GREEN BAY, Wis. (WBAY) – After a long plane ride from Morocco, the first professional player of American football in Africa is in Green Bay.
It is Fouzia Madhoundi’s mission to break down barriers for women in sports and fight against gender inequality. In Morocco, she was studying English at a university when she heard from a friend about a team that played American football. That’s where she found her passion for it.
“I wanted to try it and I wanted to be a part of team, because I had been a part of individual teams my whole life,” Madhoundi said.
Although she loves the sport, she says she experienced discrimination from those around her because of her gender and social class.
She founded “We Can Morocco,” a program that aims to give opportunities to young Moroccan girls through American football. Last year, the program launched its first football academy.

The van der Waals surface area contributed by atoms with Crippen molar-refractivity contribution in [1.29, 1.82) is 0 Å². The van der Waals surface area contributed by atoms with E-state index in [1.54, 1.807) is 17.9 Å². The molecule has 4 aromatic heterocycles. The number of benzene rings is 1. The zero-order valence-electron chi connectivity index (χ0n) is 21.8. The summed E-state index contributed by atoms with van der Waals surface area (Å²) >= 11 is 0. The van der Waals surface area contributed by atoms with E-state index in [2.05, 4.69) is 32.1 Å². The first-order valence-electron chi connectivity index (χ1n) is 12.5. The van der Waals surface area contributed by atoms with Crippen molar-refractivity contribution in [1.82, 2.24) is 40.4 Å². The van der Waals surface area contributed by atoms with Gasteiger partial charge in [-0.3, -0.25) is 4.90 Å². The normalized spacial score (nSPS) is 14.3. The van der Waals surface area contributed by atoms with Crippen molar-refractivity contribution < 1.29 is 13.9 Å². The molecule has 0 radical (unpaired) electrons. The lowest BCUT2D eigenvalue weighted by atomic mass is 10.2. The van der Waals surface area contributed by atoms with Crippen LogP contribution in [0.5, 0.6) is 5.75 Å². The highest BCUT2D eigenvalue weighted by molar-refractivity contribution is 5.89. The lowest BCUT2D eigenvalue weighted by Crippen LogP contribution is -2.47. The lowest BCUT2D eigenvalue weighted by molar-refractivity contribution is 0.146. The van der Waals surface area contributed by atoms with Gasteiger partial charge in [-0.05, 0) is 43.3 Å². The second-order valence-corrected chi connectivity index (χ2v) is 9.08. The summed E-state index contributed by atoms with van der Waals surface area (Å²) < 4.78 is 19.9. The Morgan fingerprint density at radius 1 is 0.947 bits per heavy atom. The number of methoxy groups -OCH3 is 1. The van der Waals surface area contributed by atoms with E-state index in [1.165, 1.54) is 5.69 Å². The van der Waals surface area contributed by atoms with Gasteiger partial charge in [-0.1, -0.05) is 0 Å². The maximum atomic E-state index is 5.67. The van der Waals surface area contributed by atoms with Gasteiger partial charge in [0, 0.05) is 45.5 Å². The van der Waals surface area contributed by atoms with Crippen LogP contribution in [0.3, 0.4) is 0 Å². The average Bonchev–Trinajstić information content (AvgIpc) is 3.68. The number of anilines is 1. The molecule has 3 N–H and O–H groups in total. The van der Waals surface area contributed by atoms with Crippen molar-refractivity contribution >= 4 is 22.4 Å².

“Football is a way… we use it as a tool to keep them having fun and keep them active and keep them in the game.”
The NFL, in collaboration with the US State Department and ESPNW, chose Madhoundi to come to Green Bay for a mentorship program.
The goal is to help her organization develop an action plan to empower girls and women through sports in Morocco.
On Wednesday, she helped run drills with Hemlock Creek Elementary students from De Pere as part of a Packers outreach program.
It was all smiles and excitement in Titletown as the kids learned all sorts of football drills, and Madhoundi was there helping them.
Madhoundi said she is learning a lot here in Green Bay and feels inspired to do more in her country.
“I just want to be hope to the girls that I have in Morocco, and especially in rural areas that I do my programs in, and normalize the right to playing for them and to not feel guilty about it.”
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